1. An understanding of the treatment module and rationale, given that the implementation of CBT requires a good grasp of main concepts that are practiced by the patient as homework. Therefore, the utilization of CBT with people who are cognitively challenged may be difficult.

  2. Low insight level for the OCD symptoms poses a challenge for patients and therapists. Low insight is associated with reduced engagement in exposure techniques, thus rendering the use of cognitive techniques essential to increase insight levels for patients [109]. In addition, individuals with predominantly hoarding symptoms have showed lower responses to CBT [104].

  3. Patient’s preference: CBT is preferred by patients with no co-morbid conditions, mild to moderate OC symptoms, or those with a preference for psychotherapy over medications [110]. Furthermore, CBT is the preferred choice for pregnant women [110]. CBT is highly effective for patients who did not or partially respond to treatment with psychotropic medications [111, 112]. However, in some cases both medications and CBT are preferred [113]. However, some cases warrant the use of medications such as the presence of severe OCD symptoms, low psychological insight, and co-morbidities [113]. Respecting the patient’s choice of his/her preferred treatment modality, after discussing the pros and cons of each, is pivotal and is linked to increased adherence to treatment [114].

  4. The presence of co morbid conditions such as depression and anxiety along with OCD reduces the efficacy of CBT techniques [108].

  5. Negative emotional involvement by family members was found to be associated with higher treatment dropout rates. Hostility was a consistent factor associated with early dropout rates and negative treatment outcome [115].

Other Psychotherapy Modalities: Among all psychosocial interventions and techniques, exposure and response prevention, has led to better clinical outcomes for patients with OCD [116]. Given the absence of randomized clinical trials to investigate the effectiveness of other psychotherapeutic modalities in psychotherapy [106], CBT is considered as the gold standard for the treatment of OCD.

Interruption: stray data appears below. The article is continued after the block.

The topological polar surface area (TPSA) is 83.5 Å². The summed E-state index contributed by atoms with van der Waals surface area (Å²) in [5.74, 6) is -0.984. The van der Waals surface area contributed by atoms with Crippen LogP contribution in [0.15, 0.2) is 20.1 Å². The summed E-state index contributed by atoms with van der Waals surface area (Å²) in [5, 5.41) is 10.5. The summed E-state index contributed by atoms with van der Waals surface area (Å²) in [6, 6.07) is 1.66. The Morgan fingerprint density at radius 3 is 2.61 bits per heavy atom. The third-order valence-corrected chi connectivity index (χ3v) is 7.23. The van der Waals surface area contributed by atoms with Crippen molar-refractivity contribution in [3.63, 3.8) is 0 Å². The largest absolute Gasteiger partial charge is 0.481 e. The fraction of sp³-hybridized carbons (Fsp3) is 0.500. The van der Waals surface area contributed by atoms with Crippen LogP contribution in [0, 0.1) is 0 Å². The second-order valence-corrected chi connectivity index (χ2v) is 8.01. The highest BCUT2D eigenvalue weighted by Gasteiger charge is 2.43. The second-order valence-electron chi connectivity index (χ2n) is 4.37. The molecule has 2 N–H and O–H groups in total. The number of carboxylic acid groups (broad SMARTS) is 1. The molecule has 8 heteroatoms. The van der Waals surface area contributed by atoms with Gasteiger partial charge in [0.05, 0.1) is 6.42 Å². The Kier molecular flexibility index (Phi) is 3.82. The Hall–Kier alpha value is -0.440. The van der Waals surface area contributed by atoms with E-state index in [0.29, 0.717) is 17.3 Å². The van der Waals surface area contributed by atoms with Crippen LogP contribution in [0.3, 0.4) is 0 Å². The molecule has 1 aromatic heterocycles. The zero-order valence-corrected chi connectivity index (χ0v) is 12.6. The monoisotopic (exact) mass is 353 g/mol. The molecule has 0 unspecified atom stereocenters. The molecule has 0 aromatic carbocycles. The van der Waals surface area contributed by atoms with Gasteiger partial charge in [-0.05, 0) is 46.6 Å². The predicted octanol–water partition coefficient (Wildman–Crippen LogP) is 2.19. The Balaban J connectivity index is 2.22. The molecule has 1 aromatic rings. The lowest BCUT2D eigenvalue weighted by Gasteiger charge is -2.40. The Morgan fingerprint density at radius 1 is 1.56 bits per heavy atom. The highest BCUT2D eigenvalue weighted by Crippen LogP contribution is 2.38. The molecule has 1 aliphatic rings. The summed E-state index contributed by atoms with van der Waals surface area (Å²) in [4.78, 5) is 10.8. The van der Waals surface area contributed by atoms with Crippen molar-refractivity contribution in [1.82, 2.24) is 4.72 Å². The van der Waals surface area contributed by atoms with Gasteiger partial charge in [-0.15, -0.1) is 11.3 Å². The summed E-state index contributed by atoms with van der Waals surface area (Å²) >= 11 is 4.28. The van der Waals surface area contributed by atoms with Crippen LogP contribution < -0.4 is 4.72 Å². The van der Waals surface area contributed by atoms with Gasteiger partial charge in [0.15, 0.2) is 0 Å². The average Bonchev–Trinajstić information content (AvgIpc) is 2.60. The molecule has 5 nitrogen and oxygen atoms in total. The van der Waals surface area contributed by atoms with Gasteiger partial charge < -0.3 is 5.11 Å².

6. Psychotropic medications or CBT?

The utilization of CBT is associated with better clinical outcomes compared to the use of Serotonin Reuptake Inhibitors. Although Clomipramine (CMI) was considered as the first line drug therapy associated with significant improvements in OCD symptoms, [117], the randomized trial conducted by Foa et al. (2005) showed that clinical outcomes did not differ for the two control groups (EX/RP alone, and EX/RP plus Clomipramine) [61]. In addition, research has indicated that D-cycloserine has shown to produce favourable clinical outcomes when augmented with CBT [118]. Specifically, D-cycloserine helped to reduce response times after exposure exercises [119].

7. Conclusion

Over the last 40 years, EX/RP has been recommended as first choice treatment for OCD, with CBT as an alternate. More work is needed to enhance CBT programs and make it sensitive to the population needs. Future studies need to explore the treatment responses for specific sub-types of OCD patients such as “washers” and “checkers”. Such understanding will help in designing sensitive treatment plans for the various sub-types of OCD. Also, future studies need to incorporate patients’ populations with co-morbid conditions as they tend to be excluded from such studies, thus making it difficult to know the efficacy level for CBT in this patient population.


OCDObsessive Compulsive Disorder
CBTCognitive Behavioural Therapy
DSMDiagnostic and Statistical Manual of Mental Disorders
BDDBody Dysmorphic Disorder
SSRIsSelective Serotonin Reuptake Inhibitors
YBOCSYale Brown Obsessive Compulsive Scale
YBOCS-CLYale Brown Obsessive Compulsive Scale Checklist
CSConditioned Stimulus
UCSUnconditioned Stimulus
ICDInternational Classification of Disorders
EX/RPExposure and Response Prevention

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Zena Al-Sharbati, Marwan Al-Sharbati and Ishita Gupta (April 3rd 2014). Cognitive Behavioral Therapy for Obsessive Compulsive Disorder, Obsessive-Compulsive Disorder - The Old and the New Problems, Vladimir Kalinin, IntechOpen, DOI: 10.5772/57332. Available from: